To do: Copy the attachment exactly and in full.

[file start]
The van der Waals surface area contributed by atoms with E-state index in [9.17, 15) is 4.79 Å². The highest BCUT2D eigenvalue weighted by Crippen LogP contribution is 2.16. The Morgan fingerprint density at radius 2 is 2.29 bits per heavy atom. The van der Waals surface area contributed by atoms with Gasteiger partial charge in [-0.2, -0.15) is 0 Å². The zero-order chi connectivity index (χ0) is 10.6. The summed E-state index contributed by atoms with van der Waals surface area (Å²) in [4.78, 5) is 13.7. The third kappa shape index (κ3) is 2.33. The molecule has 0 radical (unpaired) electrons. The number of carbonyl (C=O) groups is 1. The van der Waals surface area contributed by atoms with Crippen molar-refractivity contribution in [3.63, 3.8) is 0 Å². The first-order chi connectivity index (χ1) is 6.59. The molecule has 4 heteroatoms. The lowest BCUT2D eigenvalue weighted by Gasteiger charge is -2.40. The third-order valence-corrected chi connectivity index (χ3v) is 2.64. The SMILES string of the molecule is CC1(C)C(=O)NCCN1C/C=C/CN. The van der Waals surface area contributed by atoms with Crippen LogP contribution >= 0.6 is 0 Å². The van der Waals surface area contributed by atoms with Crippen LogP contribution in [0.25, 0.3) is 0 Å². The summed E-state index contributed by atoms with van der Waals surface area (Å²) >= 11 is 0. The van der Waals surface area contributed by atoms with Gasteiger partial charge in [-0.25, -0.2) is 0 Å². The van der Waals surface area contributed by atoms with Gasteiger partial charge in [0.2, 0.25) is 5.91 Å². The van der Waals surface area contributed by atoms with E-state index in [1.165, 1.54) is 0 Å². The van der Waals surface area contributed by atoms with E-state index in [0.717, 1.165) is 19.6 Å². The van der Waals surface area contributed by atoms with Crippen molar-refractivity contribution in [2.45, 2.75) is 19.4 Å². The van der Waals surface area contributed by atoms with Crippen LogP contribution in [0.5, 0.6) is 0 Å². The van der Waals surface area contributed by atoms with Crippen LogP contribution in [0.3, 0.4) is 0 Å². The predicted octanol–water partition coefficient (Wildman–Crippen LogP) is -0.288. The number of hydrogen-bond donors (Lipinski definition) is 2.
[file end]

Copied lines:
The van der Waals surface area contributed by atoms with E-state index in [9.17, 15) is 4.79 Å². The highest BCUT2D eigenvalue weighted by Crippen LogP contribution is 2.16. The Morgan fingerprint density at radius 2 is 2.29 bits per heavy atom. The van der Waals surface area contributed by atoms with Gasteiger partial charge in [-0.2, -0.15) is 0 Å². The zero-order chi connectivity index (χ0) is 10.6. The summed E-state index contributed by atoms with van der Waals surface area (Å²) in [4.78, 5) is 13.7. The third kappa shape index (κ3) is 2.33. The molecule has 0 radical (unpaired) electrons. The number of carbonyl (C=O) groups is 1. The van der Waals surface area contributed by atoms with Crippen molar-refractivity contribution in [3.63, 3.8) is 0 Å². The first-order chi connectivity index (χ1) is 6.59. The molecule has 4 heteroatoms. The lowest BCUT2D eigenvalue weighted by Gasteiger charge is -2.40. The third-order valence-corrected chi connectivity index (χ3v) is 2.64. The SMILES string of the molecule is CC1(C)C(=O)NCCN1C/C=C/CN. The van der Waals surface area contributed by atoms with Crippen LogP contribution >= 0.6 is 0 Å². The van der Waals surface area contributed by atoms with Crippen LogP contribution in [0.25, 0.3) is 0 Å². The summed E-state index contributed by atoms with van der Waals surface area (Å²) >= 11 is 0. The van der Waals surface area contributed by atoms with Gasteiger partial charge in [-0.25, -0.2) is 0 Å². The van der Waals surface area contributed by atoms with Gasteiger partial charge in [0.2, 0.25) is 5.91 Å². The van der Waals surface area contributed by atoms with E-state index in [1.165, 1.54) is 0 Å². The van der Waals surface area contributed by atoms with E-state index in [0.717, 1.165) is 19.6 Å². The van der Waals surface area contributed by atoms with Crippen molar-refractivity contribution in [2.45, 2.75) is 19.4 Å². The van der Waals surface area contributed by atoms with Crippen LogP contribution in [0.5, 0.6) is 0 Å². The van der Waals surface area contributed by atoms with Crippen LogP contribution in [0.3, 0.4) is 0 Å². The predicted octanol–water partition coefficient (Wildman–Crippen LogP) is -0.288. The number of hydrogen-bond donors (Lipinski definition) is 2.